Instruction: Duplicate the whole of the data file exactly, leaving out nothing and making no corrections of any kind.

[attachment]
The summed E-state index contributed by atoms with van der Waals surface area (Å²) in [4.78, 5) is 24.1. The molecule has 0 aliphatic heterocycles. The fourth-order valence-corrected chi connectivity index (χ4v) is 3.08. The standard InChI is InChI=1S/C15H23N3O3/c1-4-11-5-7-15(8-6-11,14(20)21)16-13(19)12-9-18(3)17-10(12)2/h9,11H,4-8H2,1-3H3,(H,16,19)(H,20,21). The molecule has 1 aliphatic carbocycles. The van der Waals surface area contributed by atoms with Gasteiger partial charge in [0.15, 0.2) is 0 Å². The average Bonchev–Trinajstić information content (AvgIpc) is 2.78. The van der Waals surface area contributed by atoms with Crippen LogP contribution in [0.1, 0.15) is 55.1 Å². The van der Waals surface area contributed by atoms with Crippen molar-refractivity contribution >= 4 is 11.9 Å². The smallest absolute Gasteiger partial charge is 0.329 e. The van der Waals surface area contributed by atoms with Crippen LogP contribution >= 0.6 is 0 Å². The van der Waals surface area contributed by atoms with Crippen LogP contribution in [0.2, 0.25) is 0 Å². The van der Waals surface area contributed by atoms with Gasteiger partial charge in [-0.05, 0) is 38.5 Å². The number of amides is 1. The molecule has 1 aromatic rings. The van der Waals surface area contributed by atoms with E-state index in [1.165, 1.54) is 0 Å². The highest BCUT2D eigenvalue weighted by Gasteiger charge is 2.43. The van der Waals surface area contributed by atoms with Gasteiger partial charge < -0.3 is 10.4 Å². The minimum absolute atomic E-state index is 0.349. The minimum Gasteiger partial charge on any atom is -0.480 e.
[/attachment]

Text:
The summed E-state index contributed by atoms with van der Waals surface area (Å²) in [4.78, 5) is 24.1. The molecule has 0 aliphatic heterocycles. The fourth-order valence-corrected chi connectivity index (χ4v) is 3.08. The standard InChI is InChI=1S/C15H23N3O3/c1-4-11-5-7-15(8-6-11,14(20)21)16-13(19)12-9-18(3)17-10(12)2/h9,11H,4-8H2,1-3H3,(H,16,19)(H,20,21). The molecule has 1 aliphatic carbocycles. The van der Waals surface area contributed by atoms with Gasteiger partial charge in [0.15, 0.2) is 0 Å². The average Bonchev–Trinajstić information content (AvgIpc) is 2.78. The van der Waals surface area contributed by atoms with Crippen LogP contribution in [0.1, 0.15) is 55.1 Å². The van der Waals surface area contributed by atoms with Crippen molar-refractivity contribution >= 4 is 11.9 Å². The smallest absolute Gasteiger partial charge is 0.329 e. The van der Waals surface area contributed by atoms with Crippen LogP contribution >= 0.6 is 0 Å². The van der Waals surface area contributed by atoms with Crippen LogP contribution in [0.2, 0.25) is 0 Å². The van der Waals surface area contributed by atoms with Gasteiger partial charge in [-0.05, 0) is 38.5 Å². The number of amides is 1. The molecule has 1 aromatic rings. The van der Waals surface area contributed by atoms with E-state index in [1.165, 1.54) is 0 Å². The highest BCUT2D eigenvalue weighted by Gasteiger charge is 2.43. The van der Waals surface area contributed by atoms with Gasteiger partial charge < -0.3 is 10.4 Å². The minimum absolute atomic E-state index is 0.349. The minimum Gasteiger partial charge on any atom is -0.480 e.